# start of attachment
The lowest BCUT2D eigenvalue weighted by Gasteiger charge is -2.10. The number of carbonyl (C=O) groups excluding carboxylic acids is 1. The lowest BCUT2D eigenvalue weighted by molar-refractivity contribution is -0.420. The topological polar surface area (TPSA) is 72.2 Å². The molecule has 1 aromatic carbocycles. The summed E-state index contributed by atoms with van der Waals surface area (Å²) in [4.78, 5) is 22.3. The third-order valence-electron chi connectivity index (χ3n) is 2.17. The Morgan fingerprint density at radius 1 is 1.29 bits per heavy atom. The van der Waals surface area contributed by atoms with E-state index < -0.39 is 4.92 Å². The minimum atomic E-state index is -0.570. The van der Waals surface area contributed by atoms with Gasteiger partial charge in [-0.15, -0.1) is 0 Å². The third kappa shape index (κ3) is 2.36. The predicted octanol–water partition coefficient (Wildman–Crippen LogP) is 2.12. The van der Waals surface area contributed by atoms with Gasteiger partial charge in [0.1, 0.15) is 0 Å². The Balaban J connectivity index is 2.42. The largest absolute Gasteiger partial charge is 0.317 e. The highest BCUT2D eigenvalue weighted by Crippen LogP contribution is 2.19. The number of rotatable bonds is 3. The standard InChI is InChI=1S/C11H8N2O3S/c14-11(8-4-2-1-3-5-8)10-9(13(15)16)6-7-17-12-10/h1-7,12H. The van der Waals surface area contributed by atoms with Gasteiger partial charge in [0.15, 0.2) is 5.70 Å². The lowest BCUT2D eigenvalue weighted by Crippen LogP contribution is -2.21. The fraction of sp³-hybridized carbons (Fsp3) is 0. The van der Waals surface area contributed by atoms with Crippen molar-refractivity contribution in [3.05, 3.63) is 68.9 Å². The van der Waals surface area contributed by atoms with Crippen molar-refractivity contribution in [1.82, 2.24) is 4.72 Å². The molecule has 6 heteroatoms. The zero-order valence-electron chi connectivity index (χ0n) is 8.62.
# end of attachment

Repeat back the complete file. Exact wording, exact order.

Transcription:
The lowest BCUT2D eigenvalue weighted by Gasteiger charge is -2.10. The number of carbonyl (C=O) groups excluding carboxylic acids is 1. The lowest BCUT2D eigenvalue weighted by molar-refractivity contribution is -0.420. The topological polar surface area (TPSA) is 72.2 Å². The molecule has 1 aromatic carbocycles. The summed E-state index contributed by atoms with van der Waals surface area (Å²) in [4.78, 5) is 22.3. The third-order valence-electron chi connectivity index (χ3n) is 2.17. The Morgan fingerprint density at radius 1 is 1.29 bits per heavy atom. The van der Waals surface area contributed by atoms with E-state index < -0.39 is 4.92 Å². The minimum atomic E-state index is -0.570. The van der Waals surface area contributed by atoms with Gasteiger partial charge in [-0.15, -0.1) is 0 Å². The third kappa shape index (κ3) is 2.36. The predicted octanol–water partition coefficient (Wildman–Crippen LogP) is 2.12. The van der Waals surface area contributed by atoms with Gasteiger partial charge in [0.1, 0.15) is 0 Å². The Balaban J connectivity index is 2.42. The largest absolute Gasteiger partial charge is 0.317 e. The highest BCUT2D eigenvalue weighted by Crippen LogP contribution is 2.19. The number of rotatable bonds is 3. The standard InChI is InChI=1S/C11H8N2O3S/c14-11(8-4-2-1-3-5-8)10-9(13(15)16)6-7-17-12-10/h1-7,12H. The van der Waals surface area contributed by atoms with Gasteiger partial charge in [0.15, 0.2) is 5.70 Å². The lowest BCUT2D eigenvalue weighted by Crippen LogP contribution is -2.21. The fraction of sp³-hybridized carbons (Fsp3) is 0. The van der Waals surface area contributed by atoms with Crippen molar-refractivity contribution in [3.05, 3.63) is 68.9 Å². The van der Waals surface area contributed by atoms with Crippen molar-refractivity contribution in [1.82, 2.24) is 4.72 Å². The molecule has 6 heteroatoms. The zero-order valence-electron chi connectivity index (χ0n) is 8.62.